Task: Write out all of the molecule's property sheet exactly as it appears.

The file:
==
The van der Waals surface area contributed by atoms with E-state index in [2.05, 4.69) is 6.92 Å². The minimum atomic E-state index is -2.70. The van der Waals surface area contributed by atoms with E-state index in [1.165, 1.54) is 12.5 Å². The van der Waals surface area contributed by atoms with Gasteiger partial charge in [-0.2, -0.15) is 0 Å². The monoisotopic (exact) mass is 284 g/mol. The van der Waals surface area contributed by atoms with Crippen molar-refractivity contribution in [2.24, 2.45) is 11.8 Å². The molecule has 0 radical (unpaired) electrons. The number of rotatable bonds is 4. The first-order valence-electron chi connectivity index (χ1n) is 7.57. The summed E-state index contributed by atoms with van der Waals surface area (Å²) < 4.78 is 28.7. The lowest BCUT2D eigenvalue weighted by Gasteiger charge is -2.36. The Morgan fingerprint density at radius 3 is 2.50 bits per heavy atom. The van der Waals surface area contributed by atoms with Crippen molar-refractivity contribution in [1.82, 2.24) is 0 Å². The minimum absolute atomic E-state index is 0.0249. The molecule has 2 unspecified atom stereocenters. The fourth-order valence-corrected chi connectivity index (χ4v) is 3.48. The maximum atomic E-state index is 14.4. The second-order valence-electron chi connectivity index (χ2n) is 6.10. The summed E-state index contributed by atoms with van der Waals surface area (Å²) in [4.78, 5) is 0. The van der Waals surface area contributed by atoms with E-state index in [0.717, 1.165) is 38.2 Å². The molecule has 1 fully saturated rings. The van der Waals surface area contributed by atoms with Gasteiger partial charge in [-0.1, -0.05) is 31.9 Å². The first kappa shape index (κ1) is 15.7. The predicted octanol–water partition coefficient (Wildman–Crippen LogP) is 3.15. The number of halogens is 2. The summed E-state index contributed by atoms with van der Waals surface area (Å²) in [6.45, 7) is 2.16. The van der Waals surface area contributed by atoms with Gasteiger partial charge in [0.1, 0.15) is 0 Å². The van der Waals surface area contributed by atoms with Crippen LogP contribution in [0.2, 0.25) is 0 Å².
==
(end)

The van der Waals surface area contributed by atoms with E-state index in [2.05, 4.69) is 6.92 Å². The minimum atomic E-state index is -2.70. The van der Waals surface area contributed by atoms with E-state index in [1.165, 1.54) is 12.5 Å². The van der Waals surface area contributed by atoms with Gasteiger partial charge in [-0.2, -0.15) is 0 Å². The monoisotopic (exact) mass is 284 g/mol. The van der Waals surface area contributed by atoms with Crippen molar-refractivity contribution in [2.24, 2.45) is 11.8 Å². The molecule has 0 radical (unpaired) electrons. The number of rotatable bonds is 4. The first-order valence-electron chi connectivity index (χ1n) is 7.57. The summed E-state index contributed by atoms with van der Waals surface area (Å²) < 4.78 is 28.7. The lowest BCUT2D eigenvalue weighted by Gasteiger charge is -2.36. The Morgan fingerprint density at radius 3 is 2.50 bits per heavy atom. The van der Waals surface area contributed by atoms with Crippen molar-refractivity contribution in [1.82, 2.24) is 0 Å². The minimum absolute atomic E-state index is 0.0249. The molecule has 2 unspecified atom stereocenters. The fourth-order valence-corrected chi connectivity index (χ4v) is 3.48. The maximum atomic E-state index is 14.4. The second-order valence-electron chi connectivity index (χ2n) is 6.10. The summed E-state index contributed by atoms with van der Waals surface area (Å²) in [4.78, 5) is 0. The van der Waals surface area contributed by atoms with E-state index in [0.717, 1.165) is 38.2 Å². The molecule has 1 fully saturated rings. The van der Waals surface area contributed by atoms with Gasteiger partial charge in [-0.1, -0.05) is 31.9 Å². The first kappa shape index (κ1) is 15.7. The predicted octanol–water partition coefficient (Wildman–Crippen LogP) is 3.15. The number of halogens is 2. The summed E-state index contributed by atoms with van der Waals surface area (Å²) in [6.45, 7) is 2.16. The van der Waals surface area contributed by atoms with Gasteiger partial charge in [0.1, 0.15) is 0 Å². The van der Waals surface area contributed by atoms with Crippen LogP contribution in [0.2, 0.25) is 0 Å².